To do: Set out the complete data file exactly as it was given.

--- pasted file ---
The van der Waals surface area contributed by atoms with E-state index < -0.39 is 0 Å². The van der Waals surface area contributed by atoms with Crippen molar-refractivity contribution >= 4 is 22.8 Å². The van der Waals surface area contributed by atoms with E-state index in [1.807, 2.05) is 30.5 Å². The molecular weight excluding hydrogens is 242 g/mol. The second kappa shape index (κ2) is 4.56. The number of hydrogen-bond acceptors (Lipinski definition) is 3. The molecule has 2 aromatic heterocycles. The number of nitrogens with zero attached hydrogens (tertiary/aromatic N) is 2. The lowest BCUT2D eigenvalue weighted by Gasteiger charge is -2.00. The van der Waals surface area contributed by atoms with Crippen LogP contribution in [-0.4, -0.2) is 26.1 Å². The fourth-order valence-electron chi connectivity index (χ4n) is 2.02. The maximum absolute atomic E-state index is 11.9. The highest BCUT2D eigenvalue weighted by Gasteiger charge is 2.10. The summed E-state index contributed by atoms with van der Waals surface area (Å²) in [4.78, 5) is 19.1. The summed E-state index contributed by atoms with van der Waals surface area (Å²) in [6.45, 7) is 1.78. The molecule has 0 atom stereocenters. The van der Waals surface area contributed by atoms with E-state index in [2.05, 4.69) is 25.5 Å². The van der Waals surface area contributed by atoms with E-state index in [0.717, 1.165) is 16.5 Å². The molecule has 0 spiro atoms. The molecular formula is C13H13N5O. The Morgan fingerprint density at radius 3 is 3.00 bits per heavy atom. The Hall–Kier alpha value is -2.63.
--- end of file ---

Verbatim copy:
The van der Waals surface area contributed by atoms with E-state index < -0.39 is 0 Å². The van der Waals surface area contributed by atoms with Crippen molar-refractivity contribution >= 4 is 22.8 Å². The van der Waals surface area contributed by atoms with E-state index in [1.807, 2.05) is 30.5 Å². The molecular weight excluding hydrogens is 242 g/mol. The second kappa shape index (κ2) is 4.56. The number of hydrogen-bond acceptors (Lipinski definition) is 3. The molecule has 2 aromatic heterocycles. The number of nitrogens with zero attached hydrogens (tertiary/aromatic N) is 2. The lowest BCUT2D eigenvalue weighted by Gasteiger charge is -2.00. The van der Waals surface area contributed by atoms with Crippen LogP contribution in [-0.4, -0.2) is 26.1 Å². The fourth-order valence-electron chi connectivity index (χ4n) is 2.02. The maximum absolute atomic E-state index is 11.9. The highest BCUT2D eigenvalue weighted by Gasteiger charge is 2.10. The summed E-state index contributed by atoms with van der Waals surface area (Å²) in [4.78, 5) is 19.1. The summed E-state index contributed by atoms with van der Waals surface area (Å²) in [6.45, 7) is 1.78. The molecule has 0 atom stereocenters. The van der Waals surface area contributed by atoms with E-state index in [2.05, 4.69) is 25.5 Å². The van der Waals surface area contributed by atoms with E-state index in [0.717, 1.165) is 16.5 Å². The molecule has 0 spiro atoms. The molecular formula is C13H13N5O. The Morgan fingerprint density at radius 3 is 3.00 bits per heavy atom. The Hall–Kier alpha value is -2.63.